Kentucky horse breeding farms are now eligible to apply for federal relief from agriculture-related disasters.
Kentucky Gov. Steve Beshear made the announcement Feb. 13. The governor had asked the United States Department of Agriculture to consider changes that would allow the farms to be eligible, and the Farm Service Agency recently updated its handbook accordingly.
Under the program, equine farms that produce breeding stock for commercial use as a part of their farming operation and claim the horse breeding stock for tax purposes with the Internal Revenue Service may be eligible for the USDA Emergency Conservation Program.
"The horse breeding industry is a vital segment of Kentucky's agricultural economy, and it's important that these farms have access to this program when natural disasters strike," Beshear said. "Our continued communications with USDA helped them to understand the unique composition and needs of farms in our state.
"The USDA has been receptive and compassionate in its consideration of our farm families, and I thank them and the administration for their thoughtful and substantive response to our concerns."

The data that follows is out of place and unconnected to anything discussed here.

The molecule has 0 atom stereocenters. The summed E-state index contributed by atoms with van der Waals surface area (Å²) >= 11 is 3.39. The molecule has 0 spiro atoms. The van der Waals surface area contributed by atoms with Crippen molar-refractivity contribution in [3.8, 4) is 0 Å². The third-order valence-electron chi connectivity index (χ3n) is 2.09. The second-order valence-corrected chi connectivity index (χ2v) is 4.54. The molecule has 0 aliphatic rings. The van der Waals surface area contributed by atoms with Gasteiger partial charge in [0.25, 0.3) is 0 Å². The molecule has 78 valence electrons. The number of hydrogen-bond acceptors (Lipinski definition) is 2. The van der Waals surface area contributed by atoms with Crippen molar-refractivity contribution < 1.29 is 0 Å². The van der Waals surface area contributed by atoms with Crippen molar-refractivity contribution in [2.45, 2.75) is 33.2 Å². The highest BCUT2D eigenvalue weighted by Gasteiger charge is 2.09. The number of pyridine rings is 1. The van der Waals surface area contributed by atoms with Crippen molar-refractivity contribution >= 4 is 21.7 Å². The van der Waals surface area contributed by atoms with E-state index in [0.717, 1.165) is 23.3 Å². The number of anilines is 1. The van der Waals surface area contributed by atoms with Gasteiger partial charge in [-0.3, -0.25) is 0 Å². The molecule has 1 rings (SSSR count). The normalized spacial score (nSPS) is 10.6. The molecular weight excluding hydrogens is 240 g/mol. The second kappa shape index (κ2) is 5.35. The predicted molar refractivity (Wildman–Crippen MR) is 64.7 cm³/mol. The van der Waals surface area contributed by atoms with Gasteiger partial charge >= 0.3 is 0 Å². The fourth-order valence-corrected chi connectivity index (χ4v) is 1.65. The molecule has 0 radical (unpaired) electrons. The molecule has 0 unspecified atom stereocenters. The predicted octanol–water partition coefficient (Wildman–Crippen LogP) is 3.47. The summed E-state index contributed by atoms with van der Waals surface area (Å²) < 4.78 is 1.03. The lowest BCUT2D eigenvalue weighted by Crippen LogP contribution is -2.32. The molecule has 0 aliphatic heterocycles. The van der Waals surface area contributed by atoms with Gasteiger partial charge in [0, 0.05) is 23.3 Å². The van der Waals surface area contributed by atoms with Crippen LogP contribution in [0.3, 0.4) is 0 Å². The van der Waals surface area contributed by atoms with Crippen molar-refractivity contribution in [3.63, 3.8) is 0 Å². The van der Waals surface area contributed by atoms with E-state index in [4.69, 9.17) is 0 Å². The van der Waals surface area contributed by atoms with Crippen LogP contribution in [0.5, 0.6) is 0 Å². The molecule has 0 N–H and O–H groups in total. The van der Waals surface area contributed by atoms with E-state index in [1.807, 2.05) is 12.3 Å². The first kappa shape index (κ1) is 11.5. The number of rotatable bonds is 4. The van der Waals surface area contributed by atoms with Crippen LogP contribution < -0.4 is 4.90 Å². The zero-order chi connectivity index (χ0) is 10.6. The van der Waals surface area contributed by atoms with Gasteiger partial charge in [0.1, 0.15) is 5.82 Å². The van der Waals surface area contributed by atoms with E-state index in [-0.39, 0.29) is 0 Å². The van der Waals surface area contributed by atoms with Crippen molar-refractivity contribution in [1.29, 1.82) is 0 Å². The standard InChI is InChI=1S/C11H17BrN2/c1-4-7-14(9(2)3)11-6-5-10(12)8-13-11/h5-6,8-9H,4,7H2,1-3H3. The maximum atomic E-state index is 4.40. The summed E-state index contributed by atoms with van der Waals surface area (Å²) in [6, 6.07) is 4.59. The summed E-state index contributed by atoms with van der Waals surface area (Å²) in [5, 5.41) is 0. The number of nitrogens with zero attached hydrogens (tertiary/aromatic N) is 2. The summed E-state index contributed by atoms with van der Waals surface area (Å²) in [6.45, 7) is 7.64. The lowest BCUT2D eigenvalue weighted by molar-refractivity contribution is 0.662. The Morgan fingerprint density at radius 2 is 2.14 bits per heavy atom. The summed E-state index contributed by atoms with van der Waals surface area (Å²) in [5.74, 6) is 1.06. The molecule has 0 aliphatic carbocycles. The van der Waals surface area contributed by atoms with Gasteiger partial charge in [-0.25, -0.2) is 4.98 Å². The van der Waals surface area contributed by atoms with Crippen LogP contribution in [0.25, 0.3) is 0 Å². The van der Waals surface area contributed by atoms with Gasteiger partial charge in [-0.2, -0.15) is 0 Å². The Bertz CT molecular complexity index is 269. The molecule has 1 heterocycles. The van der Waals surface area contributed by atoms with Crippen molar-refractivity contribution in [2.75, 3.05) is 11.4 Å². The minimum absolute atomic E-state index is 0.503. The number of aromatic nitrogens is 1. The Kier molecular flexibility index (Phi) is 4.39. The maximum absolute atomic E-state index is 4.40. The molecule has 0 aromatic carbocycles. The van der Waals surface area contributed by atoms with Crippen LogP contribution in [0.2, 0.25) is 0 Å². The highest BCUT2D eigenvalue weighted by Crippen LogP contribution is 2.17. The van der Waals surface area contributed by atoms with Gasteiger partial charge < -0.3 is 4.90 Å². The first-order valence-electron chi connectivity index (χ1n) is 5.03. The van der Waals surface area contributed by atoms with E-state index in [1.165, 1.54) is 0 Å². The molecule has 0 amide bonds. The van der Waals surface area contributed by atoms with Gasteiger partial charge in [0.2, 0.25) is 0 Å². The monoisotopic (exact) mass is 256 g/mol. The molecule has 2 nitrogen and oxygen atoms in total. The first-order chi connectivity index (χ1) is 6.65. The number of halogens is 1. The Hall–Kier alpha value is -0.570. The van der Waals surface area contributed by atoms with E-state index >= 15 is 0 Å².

According to a release from the governor's office, Kentucky has experienced 11 federally declared disasters, including flooding, ice storms, and tornadoes, since 2008. All but two of the state's 120 counties have been included in at least one disaster, according to statistics.
The program provides emergency funding and technical assistance to farmers and ranchers to rehabilitate farmland damaged by natural disasters and for implementing emergency water conservation measures in periods of severe drought. Funding for the program is appropriated by Congress, and the program is administered by state and county FSA committees.
"We appreciate USDA rethinking the eligibility of horse breeding farms for the Emergency Conservation Program and clarifying that they are indeed eligible," American Horse Council president Jay Hickey said. "This will benefit those horse farms and ranches hard hit by disasters. Gov. Beshear, the Kentucky Thoroughbred Owners and Breeders, and the American Horse Council deserve a lot of credit for working with the Department of Agriculture to finally get this resolved favorably for breeders."
"We are very appreciative of Gov. Beshear for his leadership and involvement in this effort," said David Switzer, executive director of the KTOB and Kentucky Thoroughbred Association.
There are about 600 commercial breeding farms for all breeds in Kentucky now eligible to apply for funding if needed, the KTOB said.